Wednesday, Sept. 25, 2013 | 2 a.m.
Southern Nevada Water Authority chief Pat Mulroy announced plans to retire Monday as word of her intent started leaking out. After more than two decades running the effort to provide water to the region, she said it was time to step away. A date for her retirement has yet to be set.
Her departure is big news; Mulroy has helped shape the region, playing a crucial role in Las Vegas’ success. The so-called “water czar” has had the vision and skill to leverage the relatively small amount of water Nevada gets from the Colorado River to provide for growth on the Strip and throughout the valley.
She is one of the foremost experts on water issues in the nation, particularly on the western drought and the Law of the River, which guides use of water from the Colorado River. And she has always been a forceful advocate for Southern Nevada.
Mulroy has also provided insightful leadership, creatively using the resources Nevada has to keep water flowing. And she has pushed the region, which in decades past never had a want for water, to conserve.
Along the way, she collected her share of detractors, including those who want to take her to task over minor things, but the proof of Mulroy’s ability and value can be seen in this: In the middle of a drought in the desert, the Las Vegas Valley is still growing because it still has water.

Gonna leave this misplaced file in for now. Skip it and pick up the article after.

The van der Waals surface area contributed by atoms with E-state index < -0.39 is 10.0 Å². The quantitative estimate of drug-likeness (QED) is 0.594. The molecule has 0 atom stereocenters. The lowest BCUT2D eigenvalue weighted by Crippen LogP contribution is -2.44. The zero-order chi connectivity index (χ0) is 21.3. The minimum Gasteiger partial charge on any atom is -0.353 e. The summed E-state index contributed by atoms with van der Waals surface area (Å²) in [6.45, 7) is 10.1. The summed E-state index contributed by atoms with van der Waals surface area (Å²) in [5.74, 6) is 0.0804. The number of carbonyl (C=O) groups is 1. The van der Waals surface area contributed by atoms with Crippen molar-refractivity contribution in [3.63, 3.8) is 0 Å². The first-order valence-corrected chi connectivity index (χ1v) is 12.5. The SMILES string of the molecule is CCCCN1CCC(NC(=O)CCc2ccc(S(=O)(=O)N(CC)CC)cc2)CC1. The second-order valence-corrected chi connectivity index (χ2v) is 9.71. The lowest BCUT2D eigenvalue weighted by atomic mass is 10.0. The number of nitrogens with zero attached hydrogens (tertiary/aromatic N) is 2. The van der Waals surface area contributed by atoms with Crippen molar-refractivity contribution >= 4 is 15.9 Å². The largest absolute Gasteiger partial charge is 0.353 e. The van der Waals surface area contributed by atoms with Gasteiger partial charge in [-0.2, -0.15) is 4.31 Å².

That’s not by chance or accident. Mulroy has been tireless in her efforts and has put the region in as good a position as could be expected. She has been worth her weight in gold and more, and we’re grateful for what she has done.
As she plans to leave, there is still considerable work to be done in the never-ending task of protecting the region’s water into the future. The Southern Nevada Water Authority is in the middle of some important projects that Mulroy launched, including a new pipeline into Lake Mead and plans to bring water from rural Nevada.
As water authority board members consider a replacement, they should seek Mulroy’s advice. For the past few decades, her advice has proven invaluable in providing what is best for the region, and the board would be foolish not to take it now. She has a tested leadership team, and Mulroy has been promoting her top deputy, John Entsminger, to replace her. He has been involved in all aspects of the authority’s operations.
SNWA board members should understand that now is not the time to try to bring in someone from the outside who doesn’t understand Nevada or the intricacies of the Water Authority, much less the complicated Law of the River that governs water use from the Colorado River.
The authority’s board should make sure Mulroy’s greatest legacy — water security for our desert region — is secure by promoting someone who can provide the same type of stable leadership for many years to come.